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A shade of Amber used in Theater Lighting Gels. It is fairly warm and pink-ish and is highly popular for lighting almost any sort of daytime scene in a play -- outdoors and indoors... it helps prevent the actors from seeming washed out and corpse-ish.

The reason it is named Bastard Amber (besides making hordes of middle school theatre students giggle madly) is because it was actually a mistake. The company was trying to mix up a batch of normal Amber and something went wrong. However, when a director picked it up, he really loved it. Then they had to reverse engineer it and figure what screwed up the color in the first place, so that now they could do it on purpose.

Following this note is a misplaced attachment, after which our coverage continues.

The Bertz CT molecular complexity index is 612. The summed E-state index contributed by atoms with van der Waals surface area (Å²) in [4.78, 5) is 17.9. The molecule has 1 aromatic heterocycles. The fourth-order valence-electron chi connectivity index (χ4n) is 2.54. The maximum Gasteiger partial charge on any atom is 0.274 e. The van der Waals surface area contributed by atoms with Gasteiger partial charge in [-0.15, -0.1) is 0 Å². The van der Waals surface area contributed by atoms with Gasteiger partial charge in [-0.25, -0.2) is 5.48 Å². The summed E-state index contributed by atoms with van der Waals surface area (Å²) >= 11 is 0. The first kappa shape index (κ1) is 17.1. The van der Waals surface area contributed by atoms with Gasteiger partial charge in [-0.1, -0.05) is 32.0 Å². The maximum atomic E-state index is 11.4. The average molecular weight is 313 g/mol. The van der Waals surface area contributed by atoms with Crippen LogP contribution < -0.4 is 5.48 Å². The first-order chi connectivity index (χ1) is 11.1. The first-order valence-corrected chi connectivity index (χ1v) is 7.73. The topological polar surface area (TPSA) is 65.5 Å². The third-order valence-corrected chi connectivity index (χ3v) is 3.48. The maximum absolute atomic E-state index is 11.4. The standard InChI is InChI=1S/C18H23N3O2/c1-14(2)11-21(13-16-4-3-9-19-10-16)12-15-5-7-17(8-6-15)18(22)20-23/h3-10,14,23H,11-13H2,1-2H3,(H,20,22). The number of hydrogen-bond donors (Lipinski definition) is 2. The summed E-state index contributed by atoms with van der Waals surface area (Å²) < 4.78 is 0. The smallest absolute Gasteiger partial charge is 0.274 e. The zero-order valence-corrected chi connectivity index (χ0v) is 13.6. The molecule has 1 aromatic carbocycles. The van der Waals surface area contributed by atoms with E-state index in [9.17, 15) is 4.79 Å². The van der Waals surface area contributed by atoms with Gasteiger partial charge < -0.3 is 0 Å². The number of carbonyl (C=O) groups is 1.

Generations (well, I exagerrate. Not quite generations) of techies, Directors, and theater-types have been grateful ever since.

When talking in proper circles, especially to non-techies, and in non-theatre settings (such as high school, church, etc.), it acceptable to simply say 'bamber', a faux contraction of 'Bastard Amber'. It saves a lot of explaination and odd looks.

One minor problem with bastard amber gels is that they seem to 'wear out' (become faded, brittle) as fast as, say, blue. This could either be due to the opacity, or simply because they are used so often -- it is in the perfect visual range for the human eye in that it's very close to the hue of reflected sunlight.

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